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5 tips for better online meetings


If your team is normally office-based, switching to online meetings and video conferences can be a confusing experience which leads to a number of common mistakes. These five top etiquette tips for online meetings can help you ensure everyone on the invite is comfortable in a virtual meeting – and makes the best use of time.

1. Check that everyone has the bandwidth

Your workplace internet connection may be super-fast, but not every home in Australia has access to the NBN or a high-speed connection. Those who do may still experience wildly different upload and download speeds, depending on their connection type and internet provider.

Plan your online meetings around the slowest connection on the team - not the fastest. So that might mean you'll need to stick with audio instead of video.

And be patient with each other if the connections lag.

2. Take it in turns to talk – and allow everyone to contribute meaningfully

If everyone’s connection speed supports it, a video conference can be more effective because being able to see each other makes it easier to judge when someone has finished speaking – reducing the risk of interruptions and overtalking.

Encourage everyone to 'pass the baton', with a pause between speakers. They can do this by directing a question at a particular person, or the chair of the meeting can designate who speaks next.

If your team is using video conferencing for the first time, resist the temptation to compare pets or be distracted by chats about someone else’s home décor. Seeing into everyone’s home may be a novelty, but this is still a workplace – even if it’s a virtual one.

3. Before the meeting

Some workplaces have a strict policy of sharing an agenda before a meeting to identifying who will be present, and when and how they'll contribute. You might not need such a formal agenda structure, but it's still worth sharing an outline so everyone can prepare.

And on that note, circulate any documents well in advance so attendees can access, download and open them before the meeting begins, particularly if large files are involved. If you’ve ever tried to hurriedly download and open a massive PowerPoint deck during a meeting, you’ll know how stressful it can be – and how much time is wasted.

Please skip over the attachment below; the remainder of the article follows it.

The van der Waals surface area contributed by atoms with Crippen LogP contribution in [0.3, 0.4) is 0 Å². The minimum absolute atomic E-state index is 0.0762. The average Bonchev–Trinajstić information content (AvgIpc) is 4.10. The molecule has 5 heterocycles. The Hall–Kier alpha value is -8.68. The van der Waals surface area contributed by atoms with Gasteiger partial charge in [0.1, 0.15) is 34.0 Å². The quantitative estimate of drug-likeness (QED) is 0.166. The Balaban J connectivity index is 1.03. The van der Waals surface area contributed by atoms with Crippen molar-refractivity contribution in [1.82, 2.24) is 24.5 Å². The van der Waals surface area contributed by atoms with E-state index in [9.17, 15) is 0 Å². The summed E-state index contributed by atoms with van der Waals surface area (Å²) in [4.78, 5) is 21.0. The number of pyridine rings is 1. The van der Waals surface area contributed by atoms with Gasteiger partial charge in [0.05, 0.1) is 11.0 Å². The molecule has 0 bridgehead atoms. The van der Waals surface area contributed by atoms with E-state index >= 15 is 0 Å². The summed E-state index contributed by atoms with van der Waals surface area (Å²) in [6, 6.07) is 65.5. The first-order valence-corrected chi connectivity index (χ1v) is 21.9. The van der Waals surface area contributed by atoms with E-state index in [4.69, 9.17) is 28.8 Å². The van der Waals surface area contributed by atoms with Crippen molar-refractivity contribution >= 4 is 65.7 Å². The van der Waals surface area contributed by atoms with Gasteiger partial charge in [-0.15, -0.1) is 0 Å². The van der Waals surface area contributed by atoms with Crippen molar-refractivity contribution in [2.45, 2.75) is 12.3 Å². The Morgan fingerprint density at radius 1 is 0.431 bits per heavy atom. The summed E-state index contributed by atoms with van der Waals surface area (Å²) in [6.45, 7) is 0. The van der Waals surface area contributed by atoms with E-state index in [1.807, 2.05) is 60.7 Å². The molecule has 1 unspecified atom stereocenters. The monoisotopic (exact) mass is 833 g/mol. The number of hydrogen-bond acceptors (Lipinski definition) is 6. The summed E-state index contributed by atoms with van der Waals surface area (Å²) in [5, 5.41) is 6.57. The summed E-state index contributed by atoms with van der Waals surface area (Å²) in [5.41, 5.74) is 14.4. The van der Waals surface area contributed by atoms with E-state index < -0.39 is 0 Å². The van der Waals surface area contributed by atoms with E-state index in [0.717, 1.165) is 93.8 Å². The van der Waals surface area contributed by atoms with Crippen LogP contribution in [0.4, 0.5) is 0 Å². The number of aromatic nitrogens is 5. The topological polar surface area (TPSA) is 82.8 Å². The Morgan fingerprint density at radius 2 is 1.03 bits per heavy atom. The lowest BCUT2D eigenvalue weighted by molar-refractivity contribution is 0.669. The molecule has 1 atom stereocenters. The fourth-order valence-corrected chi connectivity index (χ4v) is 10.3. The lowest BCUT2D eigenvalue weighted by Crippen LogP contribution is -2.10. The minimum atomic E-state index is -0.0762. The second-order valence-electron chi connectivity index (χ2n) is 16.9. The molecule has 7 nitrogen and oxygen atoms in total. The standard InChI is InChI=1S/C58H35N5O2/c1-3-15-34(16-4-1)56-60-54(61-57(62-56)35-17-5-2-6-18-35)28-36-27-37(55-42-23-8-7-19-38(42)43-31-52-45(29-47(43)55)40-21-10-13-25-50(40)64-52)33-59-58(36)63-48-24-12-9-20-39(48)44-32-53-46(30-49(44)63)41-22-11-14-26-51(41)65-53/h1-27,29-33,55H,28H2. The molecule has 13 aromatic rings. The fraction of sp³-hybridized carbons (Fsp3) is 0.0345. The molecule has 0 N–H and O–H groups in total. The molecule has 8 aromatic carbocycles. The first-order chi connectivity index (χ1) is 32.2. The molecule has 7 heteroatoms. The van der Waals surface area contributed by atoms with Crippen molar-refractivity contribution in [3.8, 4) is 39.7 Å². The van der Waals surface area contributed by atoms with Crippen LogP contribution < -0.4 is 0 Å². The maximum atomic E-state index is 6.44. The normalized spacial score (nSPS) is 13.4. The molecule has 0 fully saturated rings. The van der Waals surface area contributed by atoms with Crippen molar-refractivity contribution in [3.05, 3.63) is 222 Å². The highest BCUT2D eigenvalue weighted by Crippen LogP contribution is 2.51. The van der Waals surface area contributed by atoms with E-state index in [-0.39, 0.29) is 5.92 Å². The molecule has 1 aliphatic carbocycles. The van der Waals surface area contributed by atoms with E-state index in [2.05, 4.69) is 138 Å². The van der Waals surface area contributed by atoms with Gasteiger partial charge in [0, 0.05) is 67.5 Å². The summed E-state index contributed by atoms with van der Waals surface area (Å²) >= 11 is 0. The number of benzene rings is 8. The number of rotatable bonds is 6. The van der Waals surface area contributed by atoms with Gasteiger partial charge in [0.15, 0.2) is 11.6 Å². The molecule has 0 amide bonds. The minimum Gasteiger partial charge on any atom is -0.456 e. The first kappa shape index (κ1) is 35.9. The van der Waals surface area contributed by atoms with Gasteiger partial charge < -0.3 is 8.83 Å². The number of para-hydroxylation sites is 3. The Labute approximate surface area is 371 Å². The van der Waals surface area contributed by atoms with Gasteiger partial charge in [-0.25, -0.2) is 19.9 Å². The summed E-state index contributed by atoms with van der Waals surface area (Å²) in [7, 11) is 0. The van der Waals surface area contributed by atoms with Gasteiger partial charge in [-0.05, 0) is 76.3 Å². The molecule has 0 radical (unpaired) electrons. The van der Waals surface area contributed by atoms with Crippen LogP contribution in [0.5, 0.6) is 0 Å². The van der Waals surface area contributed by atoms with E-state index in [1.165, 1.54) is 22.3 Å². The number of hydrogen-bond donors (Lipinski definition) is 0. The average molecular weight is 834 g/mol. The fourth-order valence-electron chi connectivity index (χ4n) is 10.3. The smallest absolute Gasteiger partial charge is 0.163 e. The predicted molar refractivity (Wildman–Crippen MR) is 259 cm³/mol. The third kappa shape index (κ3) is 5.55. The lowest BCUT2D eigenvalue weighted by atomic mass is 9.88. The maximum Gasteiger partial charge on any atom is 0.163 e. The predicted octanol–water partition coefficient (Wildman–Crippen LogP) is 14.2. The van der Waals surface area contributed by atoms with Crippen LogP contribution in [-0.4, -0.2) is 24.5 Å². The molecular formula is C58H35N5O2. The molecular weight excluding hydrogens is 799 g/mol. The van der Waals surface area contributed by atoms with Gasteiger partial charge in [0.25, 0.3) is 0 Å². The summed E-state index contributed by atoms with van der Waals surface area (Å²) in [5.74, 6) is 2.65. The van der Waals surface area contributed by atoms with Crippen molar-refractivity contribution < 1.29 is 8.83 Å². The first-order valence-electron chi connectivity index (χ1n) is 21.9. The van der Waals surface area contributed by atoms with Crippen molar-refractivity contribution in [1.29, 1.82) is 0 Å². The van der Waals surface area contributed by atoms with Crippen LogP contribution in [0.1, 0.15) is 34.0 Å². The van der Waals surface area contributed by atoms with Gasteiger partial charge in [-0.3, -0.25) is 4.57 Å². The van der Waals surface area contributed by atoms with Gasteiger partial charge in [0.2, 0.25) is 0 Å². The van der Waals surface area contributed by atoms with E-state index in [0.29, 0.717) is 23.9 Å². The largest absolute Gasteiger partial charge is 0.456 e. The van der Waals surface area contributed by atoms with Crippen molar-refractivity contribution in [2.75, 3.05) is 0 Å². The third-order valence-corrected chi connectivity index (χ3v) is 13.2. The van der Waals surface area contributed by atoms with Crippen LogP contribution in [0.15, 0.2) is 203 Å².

Also, open any apps you’ll be using – including the online meeting app – before the meeting with plenty of time to install any updates it may force you to action. Making the team wait while you spend ten minutes reinstalling Skype isn’t a good look.

Young woman wearing headphones at computer monitor

4. To mute or not to mute?

One of the most important features of an online meeting app is almost certainly the mute button.

Mute your mic if you’re not intending to speak for a while. If your dog starts barking or you spill your coffee and inadvertently react loudly, the other attendees won’t be interrupted or offended.

Keyboard noises can be surprisingly loud and distracting on a conference call, so hit mute if you’re typing notes. Be aware that constant typing can also create the impression you’re not paying full attention, which is also why answering emails during a meeting isn’t recommended.

Something else to consider is that while sharing your screen makes it easier to explain a design or collaborate on a document, be careful not to leave your other browser tabs open, which might be distracting.

5. Share notes and transcripts

Many online meeting and conferencing apps allow you to record the audio for later reference. Depending on your chosen platform it may also be possible to automatically transcribe the audio too.

Even if you do record and transcribe your meetings, there are still good reasons why attendees should make their own notes:

  • An hour-long conference means an hour-long audio file, which isn’t easy to revisit to search for a specific point.
  • A transcript may take a few hours or more to be ready, by which time some of the agreed actions from the meeting may already be in motion.
  • Taking notes in the moment ensures attention.

“You have left the meeting”

One final piece of advice is to remember that not every conversation needs to be a meeting.

Sometimes, a simple phone call and a follow-up email will do, even if you need to dial in a third person. Meetings are easy to organise when everyone is in the same building but can quickly become a time-wasting nuisance online.

However, when meetings do need to happen, it’s important you plan them with all attendees' requirements in mind.


The advice on this website is general in nature and has been prepared without taking into account your objectives, financial situation or needs. You must decide whether or not it is appropriate, in light of your own circumstances, to act on this advice. You should ensure you obtain and consider the policy wording or Product Disclosure Statement for the policy before you make any decision to buy it.

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